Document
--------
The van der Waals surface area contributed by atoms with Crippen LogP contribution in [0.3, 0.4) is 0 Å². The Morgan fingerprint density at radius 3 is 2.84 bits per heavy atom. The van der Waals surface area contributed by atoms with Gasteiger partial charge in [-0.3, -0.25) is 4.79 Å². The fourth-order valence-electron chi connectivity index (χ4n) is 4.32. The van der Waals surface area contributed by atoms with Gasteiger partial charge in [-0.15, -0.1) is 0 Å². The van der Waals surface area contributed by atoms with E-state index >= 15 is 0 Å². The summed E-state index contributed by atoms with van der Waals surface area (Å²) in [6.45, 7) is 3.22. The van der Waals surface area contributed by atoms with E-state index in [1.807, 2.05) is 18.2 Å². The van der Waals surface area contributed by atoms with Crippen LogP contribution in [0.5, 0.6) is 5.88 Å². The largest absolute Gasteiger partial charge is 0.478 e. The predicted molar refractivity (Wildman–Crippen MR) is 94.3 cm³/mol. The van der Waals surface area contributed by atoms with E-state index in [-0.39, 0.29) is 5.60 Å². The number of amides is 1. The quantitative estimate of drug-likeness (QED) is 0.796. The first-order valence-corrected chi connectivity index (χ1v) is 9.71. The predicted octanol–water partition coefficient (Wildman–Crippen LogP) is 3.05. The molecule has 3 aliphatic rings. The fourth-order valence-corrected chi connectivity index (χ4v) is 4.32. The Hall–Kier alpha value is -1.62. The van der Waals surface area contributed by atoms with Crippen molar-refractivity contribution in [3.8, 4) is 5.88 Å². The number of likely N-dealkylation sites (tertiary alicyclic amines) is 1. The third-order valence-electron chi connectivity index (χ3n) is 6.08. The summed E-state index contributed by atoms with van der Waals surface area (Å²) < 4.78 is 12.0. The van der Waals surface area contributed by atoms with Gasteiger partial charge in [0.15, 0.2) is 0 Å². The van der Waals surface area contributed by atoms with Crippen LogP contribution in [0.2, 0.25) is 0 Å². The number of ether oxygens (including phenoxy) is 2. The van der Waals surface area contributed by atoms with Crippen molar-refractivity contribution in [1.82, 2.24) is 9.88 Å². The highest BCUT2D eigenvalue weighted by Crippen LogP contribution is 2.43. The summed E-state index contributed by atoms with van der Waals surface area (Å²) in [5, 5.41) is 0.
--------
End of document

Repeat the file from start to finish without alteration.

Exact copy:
The van der Waals surface area contributed by atoms with Crippen LogP contribution in [0.3, 0.4) is 0 Å². The Morgan fingerprint density at radius 3 is 2.84 bits per heavy atom. The van der Waals surface area contributed by atoms with Gasteiger partial charge in [-0.3, -0.25) is 4.79 Å². The fourth-order valence-electron chi connectivity index (χ4n) is 4.32. The van der Waals surface area contributed by atoms with Gasteiger partial charge in [-0.15, -0.1) is 0 Å². The van der Waals surface area contributed by atoms with E-state index >= 15 is 0 Å². The summed E-state index contributed by atoms with van der Waals surface area (Å²) in [6.45, 7) is 3.22. The van der Waals surface area contributed by atoms with E-state index in [1.807, 2.05) is 18.2 Å². The van der Waals surface area contributed by atoms with Crippen LogP contribution in [0.5, 0.6) is 5.88 Å². The largest absolute Gasteiger partial charge is 0.478 e. The predicted molar refractivity (Wildman–Crippen MR) is 94.3 cm³/mol. The van der Waals surface area contributed by atoms with E-state index in [-0.39, 0.29) is 5.60 Å². The number of amides is 1. The quantitative estimate of drug-likeness (QED) is 0.796. The first-order valence-corrected chi connectivity index (χ1v) is 9.71. The predicted octanol–water partition coefficient (Wildman–Crippen LogP) is 3.05. The molecule has 3 aliphatic rings. The fourth-order valence-corrected chi connectivity index (χ4v) is 4.32. The Hall–Kier alpha value is -1.62. The van der Waals surface area contributed by atoms with Crippen molar-refractivity contribution in [3.8, 4) is 5.88 Å². The number of likely N-dealkylation sites (tertiary alicyclic amines) is 1. The third-order valence-electron chi connectivity index (χ3n) is 6.08. The summed E-state index contributed by atoms with van der Waals surface area (Å²) < 4.78 is 12.0. The van der Waals surface area contributed by atoms with Gasteiger partial charge in [0.15, 0.2) is 0 Å². The van der Waals surface area contributed by atoms with Crippen LogP contribution in [0.2, 0.25) is 0 Å². The number of ether oxygens (including phenoxy) is 2. The van der Waals surface area contributed by atoms with Crippen molar-refractivity contribution in [1.82, 2.24) is 9.88 Å². The highest BCUT2D eigenvalue weighted by Crippen LogP contribution is 2.43. The summed E-state index contributed by atoms with van der Waals surface area (Å²) in [5, 5.41) is 0.